If you look all 271 of the health plan options available for 2023 under the Federal Employees Health Benefits Program, it can look overwhelming. How do you pick the right plan when there are so many different choices?
The answer may not be as complicated as it seems. Walter Francis, a federal health policy analyst and author of the annual Consumers’ Checkbook’s Guide to Health Plans for Federal Employees, said there are plenty of resources to help federal employees and retirees narrow down the daunting number to just a handful of choices.
FEHB is “set up to really make it easy to find the plans that are most likely to be useful to you,” Francis said during the Federal News Network Open Season Exchange 2022. “There’s no real excuse. You don’t have to become a health insurance expert. There are guides, best looked at online, on your home computer or your office computer, that are written in plain English, that are understandable.”
One way for FEHB participants to start to narrow down those choices is by first considering what they’ll need to have covered in the next year, as much as they can plan for ahead of time. Francis gave the example of a participant who may need coverage specifically related to maternal health care.
“You can look at two or three or four or five brochures in a matter of five minutes, and search on the word ‘maternity.’ And you’ll find which ones pay all your maternity costs, which is many, but not all,” Francis said.
Another way to narrow down health options for FEHB is by starting with a preferred doctor or other health care provider. Some may have had the same doctor for a long time, and switching carriers may alter whether or not that physician stays in their network.
“It’s worth a phone call to the doctor’s office [to ask], ‘What plan or plans will you be in next year?’ Because you want to know for sure if your doctor is going to stay with the plan you’re in,” Francis said.
Finally, FEHB participants can keep it simple and start out by comparing a couple different plan options that have lower than average health premium rates.
“You don’t want to choose based on premium alone, but you could say to yourself, ‘What plans have a low premium?’ and then take a look at a couple of them, and see how they compare,” Francis said. “Use something that makes sense for you and your family to narrow your choices.”
Participating in open season can save money
Taking a look at the options out there will not only help participants get the coverages they need, making a change to health insurance enrollments can also lead to cost savings for FEHB enrollees. According to Francis, FEHB participants could save up to $2,000 annually if they switch health insurance providers. Making changes to health care options in the program only comes during a certain time each year. This year’s open season window began Nov. 14 and runs through Dec. 12, during which time participants can make changes to their enrollments for 2023.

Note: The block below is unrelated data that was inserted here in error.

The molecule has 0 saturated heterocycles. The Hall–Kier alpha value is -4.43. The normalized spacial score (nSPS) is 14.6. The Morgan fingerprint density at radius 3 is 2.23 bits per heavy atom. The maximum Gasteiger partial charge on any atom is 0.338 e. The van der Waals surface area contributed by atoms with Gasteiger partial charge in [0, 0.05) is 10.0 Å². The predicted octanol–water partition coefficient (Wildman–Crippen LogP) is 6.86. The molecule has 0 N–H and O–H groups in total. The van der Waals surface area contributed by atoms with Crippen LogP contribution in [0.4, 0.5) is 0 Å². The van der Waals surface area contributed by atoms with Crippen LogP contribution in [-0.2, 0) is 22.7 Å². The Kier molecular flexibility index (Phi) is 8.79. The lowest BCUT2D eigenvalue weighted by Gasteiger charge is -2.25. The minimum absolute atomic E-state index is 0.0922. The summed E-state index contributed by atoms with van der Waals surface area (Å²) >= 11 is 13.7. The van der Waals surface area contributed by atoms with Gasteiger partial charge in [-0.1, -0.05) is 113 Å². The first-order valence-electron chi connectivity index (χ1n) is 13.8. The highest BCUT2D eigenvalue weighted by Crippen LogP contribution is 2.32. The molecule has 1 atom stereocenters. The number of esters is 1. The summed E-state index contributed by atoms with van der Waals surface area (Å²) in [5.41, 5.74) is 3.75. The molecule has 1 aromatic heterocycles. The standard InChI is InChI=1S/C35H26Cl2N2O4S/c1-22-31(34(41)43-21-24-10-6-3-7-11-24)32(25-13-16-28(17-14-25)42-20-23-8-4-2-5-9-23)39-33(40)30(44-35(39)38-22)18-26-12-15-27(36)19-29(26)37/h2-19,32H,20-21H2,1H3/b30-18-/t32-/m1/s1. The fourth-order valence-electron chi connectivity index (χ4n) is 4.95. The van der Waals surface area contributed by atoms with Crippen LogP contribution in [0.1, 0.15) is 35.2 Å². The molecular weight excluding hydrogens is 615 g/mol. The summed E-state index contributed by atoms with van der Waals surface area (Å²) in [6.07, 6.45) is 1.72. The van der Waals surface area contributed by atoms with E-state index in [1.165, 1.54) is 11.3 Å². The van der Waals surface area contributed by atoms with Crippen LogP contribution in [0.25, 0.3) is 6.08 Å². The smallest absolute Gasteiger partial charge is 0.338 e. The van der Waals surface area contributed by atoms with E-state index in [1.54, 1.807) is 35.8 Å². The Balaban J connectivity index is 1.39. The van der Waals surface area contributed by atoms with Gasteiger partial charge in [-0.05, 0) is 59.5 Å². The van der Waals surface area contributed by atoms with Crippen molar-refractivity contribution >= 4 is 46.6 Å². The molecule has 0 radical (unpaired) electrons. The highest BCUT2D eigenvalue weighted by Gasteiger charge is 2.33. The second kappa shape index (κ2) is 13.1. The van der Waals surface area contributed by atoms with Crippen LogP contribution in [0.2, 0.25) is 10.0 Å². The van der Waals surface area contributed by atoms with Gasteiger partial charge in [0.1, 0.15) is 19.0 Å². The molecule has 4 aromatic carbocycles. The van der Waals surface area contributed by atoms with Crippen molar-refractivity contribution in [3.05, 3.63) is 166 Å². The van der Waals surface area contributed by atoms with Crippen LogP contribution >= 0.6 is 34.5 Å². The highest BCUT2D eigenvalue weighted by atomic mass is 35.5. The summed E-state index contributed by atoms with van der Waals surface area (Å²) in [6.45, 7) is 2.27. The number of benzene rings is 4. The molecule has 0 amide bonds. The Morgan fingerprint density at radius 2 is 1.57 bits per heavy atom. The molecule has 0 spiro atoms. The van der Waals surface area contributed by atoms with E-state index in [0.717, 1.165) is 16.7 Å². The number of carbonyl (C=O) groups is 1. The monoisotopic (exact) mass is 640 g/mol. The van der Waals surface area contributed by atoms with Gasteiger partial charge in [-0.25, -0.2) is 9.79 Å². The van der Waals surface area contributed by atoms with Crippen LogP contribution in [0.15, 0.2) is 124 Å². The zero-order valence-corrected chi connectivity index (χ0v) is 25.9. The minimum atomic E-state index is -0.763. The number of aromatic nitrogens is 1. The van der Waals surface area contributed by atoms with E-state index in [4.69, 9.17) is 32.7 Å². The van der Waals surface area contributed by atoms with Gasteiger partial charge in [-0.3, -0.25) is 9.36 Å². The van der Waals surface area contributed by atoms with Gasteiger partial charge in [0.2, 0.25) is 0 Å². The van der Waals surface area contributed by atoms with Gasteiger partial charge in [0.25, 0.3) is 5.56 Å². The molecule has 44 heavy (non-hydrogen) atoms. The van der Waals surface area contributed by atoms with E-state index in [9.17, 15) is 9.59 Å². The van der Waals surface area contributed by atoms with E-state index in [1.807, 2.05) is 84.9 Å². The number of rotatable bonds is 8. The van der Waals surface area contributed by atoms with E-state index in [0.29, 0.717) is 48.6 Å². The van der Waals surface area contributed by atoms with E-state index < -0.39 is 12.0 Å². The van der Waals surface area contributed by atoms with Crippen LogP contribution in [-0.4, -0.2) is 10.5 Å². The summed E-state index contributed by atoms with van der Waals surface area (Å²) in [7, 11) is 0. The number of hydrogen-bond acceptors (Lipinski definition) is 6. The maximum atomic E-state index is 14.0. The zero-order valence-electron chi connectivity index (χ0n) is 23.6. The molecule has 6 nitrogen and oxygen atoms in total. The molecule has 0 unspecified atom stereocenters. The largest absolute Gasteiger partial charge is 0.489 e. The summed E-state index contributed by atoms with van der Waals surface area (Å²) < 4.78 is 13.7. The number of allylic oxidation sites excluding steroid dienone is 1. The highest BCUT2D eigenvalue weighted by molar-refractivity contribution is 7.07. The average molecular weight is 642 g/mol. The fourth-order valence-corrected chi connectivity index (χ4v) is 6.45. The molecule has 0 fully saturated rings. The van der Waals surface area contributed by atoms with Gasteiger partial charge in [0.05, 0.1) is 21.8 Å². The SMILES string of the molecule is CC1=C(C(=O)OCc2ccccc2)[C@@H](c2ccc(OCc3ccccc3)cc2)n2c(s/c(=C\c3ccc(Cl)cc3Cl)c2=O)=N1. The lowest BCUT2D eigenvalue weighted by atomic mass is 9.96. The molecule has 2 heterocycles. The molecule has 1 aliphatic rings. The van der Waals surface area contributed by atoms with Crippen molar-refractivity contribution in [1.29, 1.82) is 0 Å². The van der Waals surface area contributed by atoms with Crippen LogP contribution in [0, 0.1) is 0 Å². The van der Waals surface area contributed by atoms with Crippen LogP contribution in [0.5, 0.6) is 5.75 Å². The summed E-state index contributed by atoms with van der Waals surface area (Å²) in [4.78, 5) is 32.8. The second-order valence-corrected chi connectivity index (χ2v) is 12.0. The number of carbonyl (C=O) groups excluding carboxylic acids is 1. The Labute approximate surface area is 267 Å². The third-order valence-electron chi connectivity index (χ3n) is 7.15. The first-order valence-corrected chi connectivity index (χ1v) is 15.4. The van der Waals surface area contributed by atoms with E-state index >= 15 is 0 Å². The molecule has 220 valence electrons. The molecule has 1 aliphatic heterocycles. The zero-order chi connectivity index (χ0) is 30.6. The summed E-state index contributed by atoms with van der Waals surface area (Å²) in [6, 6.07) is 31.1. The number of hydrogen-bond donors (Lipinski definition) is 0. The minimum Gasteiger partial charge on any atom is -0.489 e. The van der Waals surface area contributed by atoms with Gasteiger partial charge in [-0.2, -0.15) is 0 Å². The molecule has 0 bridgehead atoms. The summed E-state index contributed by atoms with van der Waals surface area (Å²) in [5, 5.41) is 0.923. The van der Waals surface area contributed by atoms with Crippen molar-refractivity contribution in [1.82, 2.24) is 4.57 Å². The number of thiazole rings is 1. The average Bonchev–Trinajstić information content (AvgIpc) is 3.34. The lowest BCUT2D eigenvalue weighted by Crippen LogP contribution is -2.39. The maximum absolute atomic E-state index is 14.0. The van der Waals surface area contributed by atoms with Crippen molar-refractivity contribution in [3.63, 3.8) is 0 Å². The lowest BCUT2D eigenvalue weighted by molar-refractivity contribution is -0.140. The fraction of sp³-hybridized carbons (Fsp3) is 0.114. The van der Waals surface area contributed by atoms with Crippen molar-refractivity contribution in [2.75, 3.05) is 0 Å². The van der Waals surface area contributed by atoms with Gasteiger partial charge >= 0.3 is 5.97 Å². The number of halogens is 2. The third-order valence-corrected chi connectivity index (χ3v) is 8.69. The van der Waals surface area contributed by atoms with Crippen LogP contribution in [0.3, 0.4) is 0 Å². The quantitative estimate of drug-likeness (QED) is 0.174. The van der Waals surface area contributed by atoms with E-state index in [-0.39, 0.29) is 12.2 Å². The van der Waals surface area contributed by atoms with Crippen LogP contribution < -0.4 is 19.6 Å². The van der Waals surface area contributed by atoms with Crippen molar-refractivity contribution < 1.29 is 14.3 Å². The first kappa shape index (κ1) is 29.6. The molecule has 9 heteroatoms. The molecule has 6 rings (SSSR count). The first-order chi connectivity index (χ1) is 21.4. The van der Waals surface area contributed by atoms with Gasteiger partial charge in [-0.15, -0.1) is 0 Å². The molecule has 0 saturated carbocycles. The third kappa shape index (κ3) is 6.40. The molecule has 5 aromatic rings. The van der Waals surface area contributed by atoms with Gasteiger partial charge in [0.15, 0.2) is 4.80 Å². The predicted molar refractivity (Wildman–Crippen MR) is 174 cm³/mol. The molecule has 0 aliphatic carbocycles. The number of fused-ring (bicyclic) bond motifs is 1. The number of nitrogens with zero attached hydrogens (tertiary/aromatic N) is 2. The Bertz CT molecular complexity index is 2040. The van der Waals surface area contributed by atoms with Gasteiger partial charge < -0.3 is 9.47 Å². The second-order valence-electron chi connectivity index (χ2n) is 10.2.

There are certain types of cost savings that some FEHB participants may not be aware of and that may also be time-sensitive, Francis said. For retired individuals in the FEHB program, for instance, it becomes a question of whether or not to join Medicare Part B. Annuitants can enroll in Medicare Part B, but after age 65, they’ll have to pay a penalty for late enrollment.
“We’re now up to about 20 different plans that pay all or part of your Medicare Part B premium, if you have parts A and B and you’re in that particular federal employee health plan. That’s like found money,” he said. “There’s a lot of ways to get subsidized while staying with the plan family that you’re in that you may not have even realized.”
Some participants can look at other ways to save money on health care costs, such as starting a health savings account under a high-deductible plan.
“There are about a dozen of these in the FEHB,” Francis said. “It’s a major aspect of the program, including national plans, as well as any number of local plans.”
Participants can add voluntary contributions to a health savings account that are tax-free, which lowers a participant’s taxable income, Francis said. FEHB participants who have that option can continue to add to their account, as long as they’re currently active federal employees.
“When you’ve retired, you can no longer add money to your health savings account. But by that time, [if you have continued adding to it], it’s already reached a major self-sustaining and growing size,” he said.
Cost savings in the FEHB may be even more significant for 2023, when enrollees’ health premium rates will increase by an average of 8.7%. But Francis emphasized the fact that the increase is an average — meaning some plans are going up more than the average, and some are going up less than the average. It makes it all the more important to take a look during open season.
“We have found there are lots of plans and among them plans — that were very good to begin with — that have gone up less than the average. So there’s some fantastic buys in this program,” Francis said.
But ultimately, it’s all about considering the coverage that participants and their dependents will need in the next year, he said. Even if participants’ current plans cover their needs, taking advantage of open season is still worthwhile.
“Looking at your own health and your family members’ health before you make a plan decision is awfully important,” Francis said. “The benefit that you depend on may be found in a better version in some other plan.”